So what can we learn from existing air quality mitigation practices in development planning? To date transport assessment and research has largely focused on traffic flow and behavioural aspects rather than measuring the impact on air quality and human health. Real-time and open source data, however, is quickly becoming a huge field so that the challenge lies less in data per se, but the processing and ‘cleaning’ of data and their meaningful interpretation. Monitoring the performance of different mitigation actions/mechanisms and calculating the associated benefits will be key. More attention needs to shift towards actively planning to improve air quality in addition to mitigating any negative impacts from new developments. This then requires developers / development partnerships which have a more holistic approach and concern about the impacts and benefits of (re)development – implementing rather than just ‘talking sustainability’.

So what?

In a nutshell, we need to upskill planning students and planning practitioners on the importance, available knowledge and legislation relating to air quality management. The crux is not only to have up to date regulation that facilitates human wellbeing but how awareness, application and enforcement is carried out in spatial planning and in the decision-making of individuals, communities, the nation and across the different professions from architect, to banker, to developer, to entrepreneur, to industrialist, to planner … Visiting cities with advanced GI solutions and low emission zones and other air quality related initiatives may help inspire future pro-active air-quality planning and transport solutions.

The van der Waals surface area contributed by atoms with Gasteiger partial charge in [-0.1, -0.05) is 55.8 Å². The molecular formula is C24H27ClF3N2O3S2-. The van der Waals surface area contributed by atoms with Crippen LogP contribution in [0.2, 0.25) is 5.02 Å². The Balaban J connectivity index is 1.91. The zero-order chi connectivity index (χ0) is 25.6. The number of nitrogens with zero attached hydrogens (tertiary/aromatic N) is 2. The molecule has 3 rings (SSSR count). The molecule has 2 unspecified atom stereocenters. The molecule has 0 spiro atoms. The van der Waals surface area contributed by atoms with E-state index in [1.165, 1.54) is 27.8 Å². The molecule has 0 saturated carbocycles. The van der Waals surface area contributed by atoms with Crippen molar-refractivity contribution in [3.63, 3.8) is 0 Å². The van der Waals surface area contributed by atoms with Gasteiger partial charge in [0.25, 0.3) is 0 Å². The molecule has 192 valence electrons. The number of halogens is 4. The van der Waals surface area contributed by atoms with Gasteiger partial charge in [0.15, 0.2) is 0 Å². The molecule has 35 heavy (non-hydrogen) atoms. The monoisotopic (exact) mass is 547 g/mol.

[1] Grigoratos, T. and Martini, G. (2014) ‘Non-exhaust traffic related emissions, Break and tyre wear PM’. JRC Science and Policy Reports. Ispra: European Commission, Joint Research Centre. http://publications.jrc.ec.europa.eu/repository/bitstream/JRC89231/jrc89231-online%20final%20version%202.pdf [accessed 31 August 2018]

[2] https://www.autoexpress.co.uk/car-news/101677/government-to-target-particulate-pollution-from-brakes-and-tyres

[3] See, for example, the report published in 2010 by the Committee on the Medical Effects of Air pollutants: https://assets.publishing.service.gov.uk/government/uploads/system/uploads/attachment_data/file/304641/COMEAP_mortality_effects_of_long_term_exposure.pdf  [22 May 2018]

[4] See e.g. https://www.theguardian.com/environment/2018/feb/21/high-court-rules-uk-air-pollution-plans-unlawful [accessed 9 September 2018]

[5] See e.g. https://www.airqualitynews.com/2017/11/14/planning-decision-upheld-after-air-quality-ruling/ [accessed 9 September 2018]

[6] https://www.birmingham.gov.uk/caz

[7] Ferranti, E.J.S., MacKenzie, A.R., Ashworth K., and Hewitt C.N. (2017) First Steps in Urban Air Quality. A Trees and Design Action Group (TDAG) Guidance Document. UK: London. Available from: http://epapers.bham.ac.uk/3069/

[8] See for example the following: http://www.tdag.org.uk/trees-in-the-townscape.html (2012) and http://epapers.bham.ac.uk/3069/ (2018)

 

Editor’s Note: A longer report on the CPD event can be found in Tripwire (Magazine of the RTPI West Midlands) Issue 98 (Summer 2018): 19-22. https://www.rtpi.org.uk/the-rtpi-near-you/rtpi-west-midlands/newsletters/